Serving the campus of the University of Alabama since 1894

The Crimson White

Serving the campus of the University of Alabama since 1894

The Crimson White

Serving the campus of the University of Alabama since 1894

The Crimson White

Camp 1831 inaugural run deemed successful


This summer, many incoming freshmen’s first steps into The University of Alabama community took place more than 65 miles from campus.

In addition to the University’s regular schedule of Bama Bound summer orientation sessions for freshmen and transfer students, First Year Experience organized the inaugural Camp 1831 program, two separate three-day auxiliary orientation retreats held at Camp McDowell in Nauvoo, Ala.

Litsa Orban, assistant director of First Year Experience, said the new program was tasked with facilitating “a unique experience for first-year students to begin developing the groundwork of how they want to spend their time on campus as a UA student,” a mission she feels Camp 1831 successfully accomplished.

“[Attendees] networked with peers, faculty and staff and were introduced to the meaning of being a member of the Capstone before their first UA course,” she said in an emailed statement. “An exciting part for the FYE staff was watching the students return to campus from Camp 1831 with a new confidence and appreciation about being a UA student. Two nights and three days made an impact that will last a lifetime.”

Program facilitators aren’t alone in their positive assessment. Brandi Burks, a freshman majoring in nursing, participated in the camp’s second session Aug. 12-14, immediately following her Bama Bound program. She said the time spent at Camp McDowell proved a comfortable, more interactive supplement to Bama Bound orientation.

“I had a lot of fun at Camp 1831, and I would go back. Camp is different in that it helps you connect with freshmen or transfer students and hang out more, whereas Bama Bound was more just receiving information instead of mingling,” Burks said in an emailed statement. “I’m from Indiana, and I loved getting in contact with other students. It was nice to see how many other people were feeling the same as me and wanted to meet new people.”

Sara Hartley, executive director of First Year Experience, said the program’s trial run demonstrated more tangible measures of success as well.

“Our limit for each session was 150, but we ended up with approximately 75 per session,” she said in an emailed statement. “Compared to our benchmark programs, 150 students in the first year is at the high end of other institutions who do a similar program, so we expect that number to grow.”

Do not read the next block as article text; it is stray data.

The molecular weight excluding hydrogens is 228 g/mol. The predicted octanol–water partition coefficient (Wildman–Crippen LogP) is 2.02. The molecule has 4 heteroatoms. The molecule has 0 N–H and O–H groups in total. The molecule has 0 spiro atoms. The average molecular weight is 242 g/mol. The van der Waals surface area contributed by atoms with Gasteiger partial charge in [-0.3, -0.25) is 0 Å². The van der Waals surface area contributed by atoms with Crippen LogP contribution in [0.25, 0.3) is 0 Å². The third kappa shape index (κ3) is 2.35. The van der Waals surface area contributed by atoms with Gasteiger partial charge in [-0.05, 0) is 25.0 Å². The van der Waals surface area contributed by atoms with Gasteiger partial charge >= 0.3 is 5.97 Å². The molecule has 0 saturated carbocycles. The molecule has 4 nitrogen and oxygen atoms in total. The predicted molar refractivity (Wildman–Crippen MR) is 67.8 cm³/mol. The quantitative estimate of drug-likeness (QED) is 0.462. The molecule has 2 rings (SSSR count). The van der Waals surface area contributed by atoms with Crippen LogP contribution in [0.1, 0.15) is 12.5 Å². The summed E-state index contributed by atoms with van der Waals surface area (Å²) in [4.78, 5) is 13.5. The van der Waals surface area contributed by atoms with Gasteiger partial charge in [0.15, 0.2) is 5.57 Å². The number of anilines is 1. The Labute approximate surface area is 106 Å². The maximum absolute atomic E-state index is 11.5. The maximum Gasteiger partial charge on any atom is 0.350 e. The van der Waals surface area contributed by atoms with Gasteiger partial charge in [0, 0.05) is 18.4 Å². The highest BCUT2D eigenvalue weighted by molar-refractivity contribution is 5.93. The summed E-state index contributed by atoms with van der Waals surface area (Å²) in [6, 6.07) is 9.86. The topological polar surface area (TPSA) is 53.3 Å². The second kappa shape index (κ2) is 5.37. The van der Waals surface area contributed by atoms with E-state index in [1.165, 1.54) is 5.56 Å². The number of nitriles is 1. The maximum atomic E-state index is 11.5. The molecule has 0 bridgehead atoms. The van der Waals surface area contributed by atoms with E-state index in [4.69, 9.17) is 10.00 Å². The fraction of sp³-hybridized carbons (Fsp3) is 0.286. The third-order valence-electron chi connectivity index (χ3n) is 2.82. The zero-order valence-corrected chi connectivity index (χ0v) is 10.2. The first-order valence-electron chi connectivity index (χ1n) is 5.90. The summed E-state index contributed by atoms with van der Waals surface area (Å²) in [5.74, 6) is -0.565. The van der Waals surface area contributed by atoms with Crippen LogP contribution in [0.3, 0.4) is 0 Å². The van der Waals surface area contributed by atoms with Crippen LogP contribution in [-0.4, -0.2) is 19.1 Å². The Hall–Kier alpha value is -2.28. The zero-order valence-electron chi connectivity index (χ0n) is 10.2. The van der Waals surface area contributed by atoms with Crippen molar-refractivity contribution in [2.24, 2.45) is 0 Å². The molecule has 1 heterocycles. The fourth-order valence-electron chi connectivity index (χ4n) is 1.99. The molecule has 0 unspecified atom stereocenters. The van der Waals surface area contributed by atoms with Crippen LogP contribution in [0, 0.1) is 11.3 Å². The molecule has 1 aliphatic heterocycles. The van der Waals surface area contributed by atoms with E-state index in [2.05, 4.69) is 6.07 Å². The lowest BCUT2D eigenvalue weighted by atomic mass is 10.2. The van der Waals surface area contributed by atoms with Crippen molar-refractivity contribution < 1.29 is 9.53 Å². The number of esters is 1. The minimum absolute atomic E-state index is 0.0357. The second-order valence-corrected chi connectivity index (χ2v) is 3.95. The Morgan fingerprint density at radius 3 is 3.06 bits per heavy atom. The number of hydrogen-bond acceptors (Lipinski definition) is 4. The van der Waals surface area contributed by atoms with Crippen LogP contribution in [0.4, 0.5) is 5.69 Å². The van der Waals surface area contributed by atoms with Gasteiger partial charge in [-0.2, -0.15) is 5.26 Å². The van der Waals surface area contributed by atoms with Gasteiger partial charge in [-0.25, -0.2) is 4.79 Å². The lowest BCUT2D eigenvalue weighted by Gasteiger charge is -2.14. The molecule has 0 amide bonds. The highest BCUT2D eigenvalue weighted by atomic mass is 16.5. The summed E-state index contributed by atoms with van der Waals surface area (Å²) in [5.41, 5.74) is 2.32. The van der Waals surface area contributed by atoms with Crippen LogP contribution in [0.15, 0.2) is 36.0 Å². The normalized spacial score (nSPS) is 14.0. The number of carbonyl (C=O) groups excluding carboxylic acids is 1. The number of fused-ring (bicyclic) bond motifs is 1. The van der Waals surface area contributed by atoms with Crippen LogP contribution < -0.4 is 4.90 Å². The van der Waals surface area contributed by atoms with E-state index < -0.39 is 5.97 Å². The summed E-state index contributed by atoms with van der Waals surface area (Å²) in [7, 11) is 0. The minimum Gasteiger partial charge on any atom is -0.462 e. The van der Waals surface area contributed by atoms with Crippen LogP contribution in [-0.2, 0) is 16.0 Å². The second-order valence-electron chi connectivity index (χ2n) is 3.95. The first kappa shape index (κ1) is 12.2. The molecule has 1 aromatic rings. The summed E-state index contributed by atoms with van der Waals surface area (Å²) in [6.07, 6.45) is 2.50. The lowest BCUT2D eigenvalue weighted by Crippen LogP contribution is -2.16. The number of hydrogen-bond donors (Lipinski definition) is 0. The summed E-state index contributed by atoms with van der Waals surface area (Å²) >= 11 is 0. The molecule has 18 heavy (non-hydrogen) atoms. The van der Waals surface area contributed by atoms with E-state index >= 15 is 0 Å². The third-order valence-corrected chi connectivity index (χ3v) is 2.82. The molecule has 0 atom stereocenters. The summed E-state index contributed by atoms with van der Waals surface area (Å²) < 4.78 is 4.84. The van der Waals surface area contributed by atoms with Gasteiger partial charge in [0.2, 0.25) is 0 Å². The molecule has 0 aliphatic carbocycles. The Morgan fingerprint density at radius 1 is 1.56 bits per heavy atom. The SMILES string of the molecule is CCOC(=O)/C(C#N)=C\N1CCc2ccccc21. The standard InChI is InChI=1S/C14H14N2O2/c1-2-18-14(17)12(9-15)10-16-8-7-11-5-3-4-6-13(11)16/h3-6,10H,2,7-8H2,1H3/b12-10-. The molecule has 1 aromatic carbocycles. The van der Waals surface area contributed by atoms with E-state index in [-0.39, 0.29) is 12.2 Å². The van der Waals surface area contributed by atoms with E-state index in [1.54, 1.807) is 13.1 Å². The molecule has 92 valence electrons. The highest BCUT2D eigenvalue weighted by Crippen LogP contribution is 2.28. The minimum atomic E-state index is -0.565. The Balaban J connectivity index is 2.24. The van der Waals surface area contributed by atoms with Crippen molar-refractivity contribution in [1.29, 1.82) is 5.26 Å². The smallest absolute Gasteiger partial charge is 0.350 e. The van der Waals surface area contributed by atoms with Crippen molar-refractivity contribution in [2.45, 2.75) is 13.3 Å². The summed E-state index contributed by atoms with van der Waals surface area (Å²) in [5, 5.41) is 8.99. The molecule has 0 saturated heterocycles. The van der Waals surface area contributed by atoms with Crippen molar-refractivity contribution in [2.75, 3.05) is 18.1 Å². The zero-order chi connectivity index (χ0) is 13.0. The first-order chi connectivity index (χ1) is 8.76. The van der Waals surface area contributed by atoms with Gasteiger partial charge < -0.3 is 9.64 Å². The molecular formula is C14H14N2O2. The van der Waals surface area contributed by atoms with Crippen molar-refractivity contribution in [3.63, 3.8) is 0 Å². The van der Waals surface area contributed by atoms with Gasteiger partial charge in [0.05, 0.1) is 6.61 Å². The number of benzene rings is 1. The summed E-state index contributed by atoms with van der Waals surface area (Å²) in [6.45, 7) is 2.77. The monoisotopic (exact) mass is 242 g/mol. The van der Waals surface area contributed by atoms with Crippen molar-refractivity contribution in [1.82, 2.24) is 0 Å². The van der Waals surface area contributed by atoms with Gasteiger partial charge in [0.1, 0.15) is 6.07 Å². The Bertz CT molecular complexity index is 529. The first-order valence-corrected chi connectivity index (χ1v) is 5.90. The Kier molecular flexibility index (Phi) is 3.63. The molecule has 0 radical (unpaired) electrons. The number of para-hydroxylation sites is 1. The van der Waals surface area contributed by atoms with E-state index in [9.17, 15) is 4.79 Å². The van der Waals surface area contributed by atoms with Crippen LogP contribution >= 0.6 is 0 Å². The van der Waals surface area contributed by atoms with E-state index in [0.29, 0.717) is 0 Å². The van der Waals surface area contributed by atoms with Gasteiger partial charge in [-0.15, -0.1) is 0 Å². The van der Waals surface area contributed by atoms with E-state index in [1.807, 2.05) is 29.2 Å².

Both Hartley and Orban said the less-than- projected attendance numbers proved an asset to Camp 1831’s operative goal.

“I really do believe this size worked well, and we were lucky to learn that in the first year,” Orban said. “The size allowed for the quality of the program to be even better than we imagined. Each participant was able to truly get to know one another, their A-Team members [upperclassmen camp leaders] and the faculty and staff.”

Burks said the camp maintained a busy schedule, with attendees often staying awake past midnight and resuming activities before 8:00 each morning.

“The first day we got there we were split up into ‘Small Groups’ made up of about 10 people or so. We discussed matters such as fears and excitements about camp, leadership and organizations that could help you get involved and even help the community,” she said.

Students also had opportunities to swim, hike, complete a rope obstacle course and eat dinner with professors and faculty members.

Hartley said the positive reactions to Camp 1831’s inaugural run merit FYE organizing additional programs in the future.

“FYE is committed to continuing Camp 1831 for many years to come. We believe that this will become part of the UA experience for many students,” she said.

Burks expects many students will take the opportunity to participate. When asked to reveal the details of a “symbolic” transition activity mentioned on the FYE website, she refused to give any information away.

“I know what the symbolic activity is,” she said. “But I’ll keep it a secret for future campers.”


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